Two thoughts here:
First, nobody knows what Kawhi Leonard is thinking. We can all play the “read the tea leafs” game — at the Raptors’ championship parade some fans started a “one more year” chant and Leonard’s close advisor Uncle Dennis (as he is commonly known) had one finger up and was chanting along, read what you want into that — but none of us really know which way Leonard leans. The “people close to Leonard” have sent mixed signals from the start, some have different agendas, and they are not Leonard. Stay in Toronto, come to the Clippers or Lakers? We don’t know.
Second, getting Leonard to the Lakers requires a semi-complicated salary cap move. After the Davis trade the Lakers have between $23 million and $27 million in salary cap space (depending on how much of Davis’ trade kicker he is going to take, if any) but that is not enough to sign Leonard to a max contract. And he’s not taking a discount. Los Angeles could create the room by delaying the Davis trade for a month. Follow along: Currently, the Davis trade can’t be executed until July 6. However, if the Lakers draft whoever the Pelicans want with the No. 4 pick, sign him, then wait a month and include that player and his salary in the trade (the CBA says a draft pick cannot be traded for 30 days after he signs his contract) then the Lakers could have $32.5 million in cap space, enough to sign Leonard (or Kemba Walker, or Jimmy Butler, or Kyrie Irving, or any free agent with 7-9 years of service and earning a max deal).
Except, the Pelicans want to get the trade done and, I was told, don’t have to agree to this delay. Would the Lakers have to throw in another second round pick or something to make this work? Maybe.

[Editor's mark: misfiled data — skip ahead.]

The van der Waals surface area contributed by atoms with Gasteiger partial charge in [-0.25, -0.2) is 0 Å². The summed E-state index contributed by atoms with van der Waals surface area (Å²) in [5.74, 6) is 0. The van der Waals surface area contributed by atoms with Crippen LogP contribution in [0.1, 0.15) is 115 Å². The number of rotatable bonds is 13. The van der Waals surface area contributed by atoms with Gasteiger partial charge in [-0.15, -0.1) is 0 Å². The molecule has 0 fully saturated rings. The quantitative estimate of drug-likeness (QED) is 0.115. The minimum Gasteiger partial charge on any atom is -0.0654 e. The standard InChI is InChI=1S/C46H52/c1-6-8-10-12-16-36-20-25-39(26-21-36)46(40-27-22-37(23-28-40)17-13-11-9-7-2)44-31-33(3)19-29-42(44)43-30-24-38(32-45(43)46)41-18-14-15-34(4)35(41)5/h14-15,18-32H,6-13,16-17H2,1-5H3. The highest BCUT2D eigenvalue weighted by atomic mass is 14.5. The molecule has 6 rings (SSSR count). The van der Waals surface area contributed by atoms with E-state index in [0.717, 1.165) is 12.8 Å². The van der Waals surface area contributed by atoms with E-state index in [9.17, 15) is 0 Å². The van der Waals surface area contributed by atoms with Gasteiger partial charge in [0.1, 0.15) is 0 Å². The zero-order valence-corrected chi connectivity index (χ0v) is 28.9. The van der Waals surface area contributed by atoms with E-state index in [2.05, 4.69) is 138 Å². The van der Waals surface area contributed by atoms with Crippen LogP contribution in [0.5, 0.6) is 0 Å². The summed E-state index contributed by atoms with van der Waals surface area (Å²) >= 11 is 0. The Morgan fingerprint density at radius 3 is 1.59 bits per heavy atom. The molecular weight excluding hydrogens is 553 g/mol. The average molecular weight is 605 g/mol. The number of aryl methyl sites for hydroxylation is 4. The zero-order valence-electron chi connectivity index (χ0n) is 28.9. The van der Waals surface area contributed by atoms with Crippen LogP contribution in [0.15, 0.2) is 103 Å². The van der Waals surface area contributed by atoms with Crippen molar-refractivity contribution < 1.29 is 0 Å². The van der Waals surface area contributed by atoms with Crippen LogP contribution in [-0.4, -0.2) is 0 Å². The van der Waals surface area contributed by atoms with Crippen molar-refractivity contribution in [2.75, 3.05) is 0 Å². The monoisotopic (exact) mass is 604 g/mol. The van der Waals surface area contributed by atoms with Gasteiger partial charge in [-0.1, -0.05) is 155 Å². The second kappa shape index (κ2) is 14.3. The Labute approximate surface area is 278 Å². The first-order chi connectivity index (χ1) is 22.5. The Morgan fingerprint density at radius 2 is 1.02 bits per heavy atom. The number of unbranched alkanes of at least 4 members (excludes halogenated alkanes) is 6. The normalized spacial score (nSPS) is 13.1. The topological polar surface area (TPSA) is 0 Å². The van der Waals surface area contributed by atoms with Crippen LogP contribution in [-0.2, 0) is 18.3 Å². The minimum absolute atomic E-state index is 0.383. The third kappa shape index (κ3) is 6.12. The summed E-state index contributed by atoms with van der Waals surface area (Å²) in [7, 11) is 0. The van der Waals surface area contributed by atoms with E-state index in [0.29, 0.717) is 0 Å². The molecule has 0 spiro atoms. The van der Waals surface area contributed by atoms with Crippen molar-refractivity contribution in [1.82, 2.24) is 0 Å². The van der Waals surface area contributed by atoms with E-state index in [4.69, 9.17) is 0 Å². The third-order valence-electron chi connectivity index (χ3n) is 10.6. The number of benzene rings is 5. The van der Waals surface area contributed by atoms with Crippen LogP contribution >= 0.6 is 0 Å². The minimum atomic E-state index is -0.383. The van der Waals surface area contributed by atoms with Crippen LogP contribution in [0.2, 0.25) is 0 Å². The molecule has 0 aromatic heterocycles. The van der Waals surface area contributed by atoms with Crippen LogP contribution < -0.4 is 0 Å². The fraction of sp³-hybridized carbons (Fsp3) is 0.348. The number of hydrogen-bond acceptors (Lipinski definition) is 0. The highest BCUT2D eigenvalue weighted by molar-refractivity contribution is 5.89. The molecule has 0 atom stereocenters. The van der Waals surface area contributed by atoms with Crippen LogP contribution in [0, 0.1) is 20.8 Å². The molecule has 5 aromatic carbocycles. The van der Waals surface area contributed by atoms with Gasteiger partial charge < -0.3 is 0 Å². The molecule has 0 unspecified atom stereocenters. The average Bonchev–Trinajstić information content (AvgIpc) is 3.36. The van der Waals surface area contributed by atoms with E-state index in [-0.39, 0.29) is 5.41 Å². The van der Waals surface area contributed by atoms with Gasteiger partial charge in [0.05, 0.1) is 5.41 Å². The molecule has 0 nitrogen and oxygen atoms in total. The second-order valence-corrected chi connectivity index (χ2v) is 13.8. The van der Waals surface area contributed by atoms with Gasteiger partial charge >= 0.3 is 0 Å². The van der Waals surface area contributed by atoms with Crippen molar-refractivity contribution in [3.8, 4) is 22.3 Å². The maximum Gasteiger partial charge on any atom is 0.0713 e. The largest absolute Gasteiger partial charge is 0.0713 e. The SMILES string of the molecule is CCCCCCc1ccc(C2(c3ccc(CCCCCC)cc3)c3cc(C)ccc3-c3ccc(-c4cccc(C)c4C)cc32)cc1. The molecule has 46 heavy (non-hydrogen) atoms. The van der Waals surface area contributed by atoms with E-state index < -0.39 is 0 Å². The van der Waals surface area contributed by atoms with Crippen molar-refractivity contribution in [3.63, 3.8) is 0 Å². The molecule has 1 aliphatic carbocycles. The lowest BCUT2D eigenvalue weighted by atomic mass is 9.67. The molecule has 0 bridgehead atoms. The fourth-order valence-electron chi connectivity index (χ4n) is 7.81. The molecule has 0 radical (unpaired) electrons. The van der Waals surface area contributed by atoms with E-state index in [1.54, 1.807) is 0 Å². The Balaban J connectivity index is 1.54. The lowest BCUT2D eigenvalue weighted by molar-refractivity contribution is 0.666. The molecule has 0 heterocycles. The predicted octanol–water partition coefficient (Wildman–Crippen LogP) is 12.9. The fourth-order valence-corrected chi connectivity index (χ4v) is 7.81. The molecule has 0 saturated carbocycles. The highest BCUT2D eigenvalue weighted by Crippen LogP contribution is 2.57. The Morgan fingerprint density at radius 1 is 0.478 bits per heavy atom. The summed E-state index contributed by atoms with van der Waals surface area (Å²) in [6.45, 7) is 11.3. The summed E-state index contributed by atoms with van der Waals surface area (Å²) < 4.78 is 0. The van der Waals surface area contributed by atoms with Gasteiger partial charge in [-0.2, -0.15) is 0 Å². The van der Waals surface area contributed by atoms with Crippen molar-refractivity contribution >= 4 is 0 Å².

That all assumes Leonard wants to come to the Lakers. And nobody really knows that for sure.
The Los Angeles Clippers want to bring Patrick Beverley back next season, his spark was at the heart of why this team made the playoffs and impressed with their potential.
First, however, the Clippers are going big game hunting for the likes of Kawhi Leonard and/or Kevin Durant (even with the Achilles injury). Beverley isn’t just going to sit around and wait for them, reports longtime NBA reporter Sean Deveney Tweeted.
Sources tell me Patrick Beverley–a sensible FA target of the Bulls and Lakers–will be taking meetings with as many as 5 teams BEFORE meeting with the Clippers in 2 weeks. Clippers will be chasing max-type FAs, but Beverley won't necessarily wait on an offer from them, I'm told.
David Griffin, the guy with the hammer in New Orleans, likes Alvin Gentry. They have a relationship that goes back to Phoenix, where Gentry was the coach and Griffin was in the front office (and was eventually GM).
Gentry also has a style of play — he wants to run and be up-tempo. That should fit very well with soon-to-be No. 1 draft pick Zion Williamson.
So it shouldn’t be a surprise the Griffin and the Pelicans want to keep Gentry around, as reported by Malika Andrews of ESPN.
The New Orleans Pelicans have picked up the team option of head coach Alvin Gentry for the 2020-2021 season, league sources tell ESPN.
This is another smart, stabilizing move by Griffin. The Pelicans want to build an athletic, fast-paced team and Gentry is the right coach for that style. Maybe it doesn’t pan out, maybe the Pelicans ultimately need to go another direction with their coach, but right now this seems a good fit.